FOUNDATION FOR BLIND CHILDREN (FBC)

MISSION: “To provide education, tools and services that enable those with vision loss to achieve greater independence and satisfaction in life.”

VISION: “To have a world where vision loss is a diagnosis, not a disability.”

The Foundation for Blind Children was founded in 1952 by parents of blind children who wanted services for their blind children in Phoenix, instead of having to send them to the State Institution for the Blind in Tucson. The Foundation for Blind Children is the largest non-profit agency of it’s kind in the United States serving the blind and visually impaired of all ages, from birth to currently 102 years old. As the only agency of its kind in Arizona, the Foundation for Blind Children is an essential resource to families and children with blindness or low vision. With three Valley locations (East Valley, West Valley and Central Phoenix), we strive to serve as “the” community’s resource for blind, visually impaired, and multi-handicapped children, adults, and their families. For more information, please visit FBC’s website.

 

“The generous funding we receive from the DGs primarily supports two programs at FBC: early intervention and infant/preschool.”

-Steve Pawlowski, APR  |  Director, Communications and Business Development

 “The unemployment rate for adult students completing training at FBC is 5% compared to a national unemployment rate of 70% for visually impaired adults. In order for blind adults to have that level of success, the work starts at birth with parents and that’s where we begin. Early intervention is critical to the future success of each blind child as 75% of early learning is visual. During the first five years of life, the brain develops the fastest and is the easiest to train. We work with the family to help establish those pathways in the brain that are necessary for each blind baby to reach their full potential. Our certified teachers of the visually impaired intentionally teach each child concepts that most children learn by imitating what they see others do. Services for infants up to age three are provided in the family home and focus on teaching parents and other caregivers how to motivate their blind baby to learn and grow using their remaining senses (sound, touch or smell),” explains Steve. “Funding from the Delta Gammas supports this program at the Foundation for Blind Children, which serves approximately 200 blind babies and their families each year.”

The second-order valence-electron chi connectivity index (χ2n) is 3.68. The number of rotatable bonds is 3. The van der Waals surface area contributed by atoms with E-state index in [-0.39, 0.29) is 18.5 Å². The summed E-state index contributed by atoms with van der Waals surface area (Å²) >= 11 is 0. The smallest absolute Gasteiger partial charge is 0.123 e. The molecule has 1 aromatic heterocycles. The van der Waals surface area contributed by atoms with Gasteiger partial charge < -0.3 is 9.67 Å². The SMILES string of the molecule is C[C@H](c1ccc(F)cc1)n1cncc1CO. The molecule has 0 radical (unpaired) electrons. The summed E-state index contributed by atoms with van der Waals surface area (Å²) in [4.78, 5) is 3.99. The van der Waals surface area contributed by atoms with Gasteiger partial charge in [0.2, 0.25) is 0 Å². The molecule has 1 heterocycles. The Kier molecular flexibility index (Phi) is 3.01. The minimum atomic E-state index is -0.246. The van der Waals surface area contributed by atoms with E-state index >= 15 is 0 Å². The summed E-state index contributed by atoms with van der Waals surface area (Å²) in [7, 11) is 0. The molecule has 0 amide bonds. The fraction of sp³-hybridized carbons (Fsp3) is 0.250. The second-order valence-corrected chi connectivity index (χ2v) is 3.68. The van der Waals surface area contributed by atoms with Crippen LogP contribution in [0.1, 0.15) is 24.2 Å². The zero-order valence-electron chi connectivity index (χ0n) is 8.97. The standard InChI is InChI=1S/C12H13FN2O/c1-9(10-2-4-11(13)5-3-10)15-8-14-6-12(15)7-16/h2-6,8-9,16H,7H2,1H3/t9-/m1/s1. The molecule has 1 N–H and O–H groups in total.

“The infant/preschool program at FBC is staffed by highly trained and certified teachers of the visually Impaired, who provide instruction to help students compensate for their vision loss. Because of their vision loss, our students must be specifically taught developmental skills that sighted children learn simply by imitating what they see others do. Foundation for Blind Children’s certified teachers and therapists help students reach their full potential and close the developmental gap between them and their sighted peers. We maintain a very low staff to student ratio (1:2) in order to ensure that students receive the individual attention needed to understand concepts without the benefit of vision. This program also provides educational workshops and support groups for the families of our students. Each student has a plan that identifies and addresses all therapy and medical interventions required. FBC therapists and nurses provide approximately 22,500 interventions for students throughout the school year. This program serves approximately 105 students each year.”
 

DELTA GAMMA FOUNDATION (DGF)


Our dedicated members and friends make the mission of the Foundation possible. How do members live the Delta Gamma motto of “Do Good”? Volunteer service is at the heart of Delta Gamma’s work. Through Service for Sight, Joining Forces, the Golden Anchor Program and community activities, the Foundation supports the philanthropic goals of our members and chapters.

Protecting the gift of sight is one of Delta Gamma’s highest priorities. Through the four schools founded by Delta Gammas, children who are blind or visually impaired learn specialized skills. Our members volunteer countless hours with more than 150 sight related organizations. The Foundation gives annual grants to organizations sharing our Service for Sight mission.